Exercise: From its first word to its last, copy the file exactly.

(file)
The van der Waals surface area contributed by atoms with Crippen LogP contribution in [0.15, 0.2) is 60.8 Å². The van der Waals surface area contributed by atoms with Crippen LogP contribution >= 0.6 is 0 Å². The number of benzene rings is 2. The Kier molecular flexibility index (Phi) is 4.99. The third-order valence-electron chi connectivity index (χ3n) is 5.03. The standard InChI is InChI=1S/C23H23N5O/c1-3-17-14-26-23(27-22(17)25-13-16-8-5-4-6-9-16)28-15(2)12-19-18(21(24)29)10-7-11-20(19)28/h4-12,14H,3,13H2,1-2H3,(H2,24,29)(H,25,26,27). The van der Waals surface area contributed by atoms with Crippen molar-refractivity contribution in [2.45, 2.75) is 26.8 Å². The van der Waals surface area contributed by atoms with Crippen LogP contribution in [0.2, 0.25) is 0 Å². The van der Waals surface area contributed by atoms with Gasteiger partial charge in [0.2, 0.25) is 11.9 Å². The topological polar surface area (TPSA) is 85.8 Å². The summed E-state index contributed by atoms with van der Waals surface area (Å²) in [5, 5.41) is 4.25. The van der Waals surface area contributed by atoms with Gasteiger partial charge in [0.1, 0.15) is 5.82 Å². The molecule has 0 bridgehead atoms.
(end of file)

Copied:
The van der Waals surface area contributed by atoms with Crippen LogP contribution in [0.15, 0.2) is 60.8 Å². The van der Waals surface area contributed by atoms with Crippen LogP contribution >= 0.6 is 0 Å². The number of benzene rings is 2. The Kier molecular flexibility index (Phi) is 4.99. The third-order valence-electron chi connectivity index (χ3n) is 5.03. The standard InChI is InChI=1S/C23H23N5O/c1-3-17-14-26-23(27-22(17)25-13-16-8-5-4-6-9-16)28-15(2)12-19-18(21(24)29)10-7-11-20(19)28/h4-12,14H,3,13H2,1-2H3,(H2,24,29)(H,25,26,27). The van der Waals surface area contributed by atoms with Crippen molar-refractivity contribution in [2.45, 2.75) is 26.8 Å². The van der Waals surface area contributed by atoms with Crippen LogP contribution in [0.2, 0.25) is 0 Å². The van der Waals surface area contributed by atoms with Gasteiger partial charge in [0.2, 0.25) is 11.9 Å². The topological polar surface area (TPSA) is 85.8 Å². The summed E-state index contributed by atoms with van der Waals surface area (Å²) in [5, 5.41) is 4.25. The van der Waals surface area contributed by atoms with Gasteiger partial charge in [0.1, 0.15) is 5.82 Å². The molecule has 0 bridgehead atoms.